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Phrasal Verbs: • Phrasal verbs are usually two-word phrases consisting of verb + adverb, verb + preposition, verb+ adverb + preposition. It can have a literal meaning that is easy to understand because the meaning is clear from the words that are used in the phrasal verb itself. It can also have an idiomatic meaning which cannot easily be understood by looking at the words themselves. . E.g. 'give up' is a phrasal verb that means 'stop doing' something, which is very different from 'give'.
• Examples: run into, gear up, see through, settle down, show up, talk into, tone down, turn up, etc.
ran away, back up, see about, settle for, tag along, talk out of, touch up,
gang up, back off, send off, show through, take on, talk back, top off,
• Phrasal verbs with verb + adverb are called “particle verbs”. • Phrasal verbs with verb + preposition are called “prepositional verbs”. • Prepositional verbs with two prepositions are possible: e.g. We talked to the minister about the crisis.
Types Of Phrasal Verbs:
There are four basic types of phrasal verbs: Verb + particle Verb + particle + object/ verb + object+ particle Verb + particle + object (verb + particle inseparable) Verb + particle + preposition+ object (verb inseparable from particle and preposition)
1. 2. 3. 4.
1. Verb + particle e.g. look out! (= be careful); We set off on our journey (=started)
2. Phrasal verb with an object either after the particle or
between the verb and particle: 2a) Verb + object + particle e.g. I’ll throw the rubbish away. Take your shoes off. 2b) Verb + particle + object e.g. I’ll throw away the rubbish. Take off your shoes. • Note: When object is a pronoun, e.g. them, it can only go before the particle, not after it. e.g. I’ll throw it away (NOT: I’ll throw away it.) Take them off (NOT: Take off them.)
3. Phrasal verb with object, but verb and particle inseparable:
Verb + particle + object
e.g. She takes after her mother. (Not: She takes her mother after.) Looking after a baby is hard work. (NOT: Looking a baby after is hard work.)
4. Phrasal verbs with three parts: verb+ particle+ preposition. In this case, the verb cannot be separated from the other parts. Verb + particle + preposition + object
e.g. I’m looking forward to the weekend. You go now, I’ll catch up with you later. Going back on promises is not a good habit.
Phrasal verbs can be:
• 1. Intransitive (cannot be followed by an object) e.g. He suddenly showed up. “show up” cannot take an object. • 2. Transitive (followed by object) e.g. I made up the story. "story" is the object of "make up"
Phrasal verbs intransitive 1.Get up Phrasal verbs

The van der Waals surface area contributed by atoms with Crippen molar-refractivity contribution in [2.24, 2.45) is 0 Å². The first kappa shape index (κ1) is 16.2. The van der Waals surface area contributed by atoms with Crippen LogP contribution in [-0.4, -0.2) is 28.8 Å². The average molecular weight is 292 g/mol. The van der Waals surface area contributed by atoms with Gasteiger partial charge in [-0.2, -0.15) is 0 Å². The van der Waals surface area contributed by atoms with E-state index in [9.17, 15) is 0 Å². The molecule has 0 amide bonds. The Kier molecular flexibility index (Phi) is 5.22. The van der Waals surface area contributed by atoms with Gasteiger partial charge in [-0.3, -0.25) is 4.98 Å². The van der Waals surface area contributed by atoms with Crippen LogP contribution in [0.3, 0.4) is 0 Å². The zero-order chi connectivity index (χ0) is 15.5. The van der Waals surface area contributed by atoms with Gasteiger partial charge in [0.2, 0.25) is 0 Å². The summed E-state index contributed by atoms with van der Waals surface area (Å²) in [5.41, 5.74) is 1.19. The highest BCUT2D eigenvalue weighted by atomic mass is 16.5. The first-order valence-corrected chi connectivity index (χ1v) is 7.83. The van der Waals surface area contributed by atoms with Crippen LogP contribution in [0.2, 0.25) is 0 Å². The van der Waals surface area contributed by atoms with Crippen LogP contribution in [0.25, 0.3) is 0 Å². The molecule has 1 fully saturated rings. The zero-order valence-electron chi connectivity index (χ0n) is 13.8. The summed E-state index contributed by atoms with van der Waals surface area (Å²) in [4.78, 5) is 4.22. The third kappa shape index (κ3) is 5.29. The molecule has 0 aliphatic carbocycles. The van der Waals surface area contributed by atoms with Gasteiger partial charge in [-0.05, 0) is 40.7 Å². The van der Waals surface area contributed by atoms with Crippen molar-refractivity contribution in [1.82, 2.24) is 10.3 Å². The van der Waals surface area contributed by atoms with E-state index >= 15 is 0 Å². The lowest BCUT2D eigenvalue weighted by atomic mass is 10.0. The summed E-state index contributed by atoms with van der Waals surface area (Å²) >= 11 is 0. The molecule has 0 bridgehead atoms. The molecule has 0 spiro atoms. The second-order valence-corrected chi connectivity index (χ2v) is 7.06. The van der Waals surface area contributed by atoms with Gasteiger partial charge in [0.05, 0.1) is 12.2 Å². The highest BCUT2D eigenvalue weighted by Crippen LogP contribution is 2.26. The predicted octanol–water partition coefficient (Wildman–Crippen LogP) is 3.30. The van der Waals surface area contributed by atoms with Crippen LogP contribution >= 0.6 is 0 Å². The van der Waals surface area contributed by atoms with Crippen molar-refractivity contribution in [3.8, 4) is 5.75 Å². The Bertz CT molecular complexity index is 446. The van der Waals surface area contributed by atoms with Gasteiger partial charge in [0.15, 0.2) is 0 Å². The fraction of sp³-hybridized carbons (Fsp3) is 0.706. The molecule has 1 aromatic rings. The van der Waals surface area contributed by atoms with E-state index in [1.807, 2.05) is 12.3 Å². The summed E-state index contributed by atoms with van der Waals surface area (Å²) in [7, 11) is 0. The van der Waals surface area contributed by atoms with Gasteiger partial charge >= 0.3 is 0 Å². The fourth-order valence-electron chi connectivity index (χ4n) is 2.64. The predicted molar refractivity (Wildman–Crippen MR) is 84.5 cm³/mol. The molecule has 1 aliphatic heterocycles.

Rise from bed
I don’t like to get up early. He was late as his car broke down. We will have to put off They turned down the meeting. my offer.
2. Break down Cease to function/ not function
transitive Phrasal verbs
Separable Phrasal Verbs: When phrasal verbs are transitive (that is, they have a direct object), we can usually separate the two parts. For example, "turn down" is a separable phrasal verb. We can say: "turn down my offer" or "turn my offer down"
Transitive phrasal verbs are separable
object particle object
They turned my offer
However, if the direct object is a pronoun, we must separate the phrasal verb and insert the pronoun between the two parts:
Direct object pronouns must go between the two parts of transitive phrasal verbs
on. Ali switched the radio Ali switched it Ali switched on. on it.
Phrasal verbs have a literal and an idiomatic meaning:
Verb and Adverb (run + around)
• to run around (something) - to run in a circle around something (literal) e.g. The dog ran around the fire hydrant. • to run around (somewhere) - to go to various places to do something (idiomatic/figurative) e.g. I spent the day running around town.
Verb and a Preposition (run + into)
to run into (someone or something) - to hit or crash into someone or something (literal) • e.g. The car ran into the truck on the busy street. to run into (someone) - to meet someone by chance (idiomatic/figurative) • e.g. I ran into my friend in a restaurant yesterday.
Verb and Adverb and Preposition (run + along/around + with) to run along with (someone or something) - to run beside or at the same pace as someone or something (literal) • e.g. The dog ran along with the bicycle. to run around with (someone) - to be friends and do things with someone or with a group (idiomatic/ figurative) • e.g. The boy is running around with a bad group of people.
An idiom is a group of words in current usage having a meaning that is not deducible from those of the individual words. For example, “to rain cats and dogs” - which means “to rain very heavily” - is an idiom; and “over the moon” – which means “extremely happy”- is another idiom.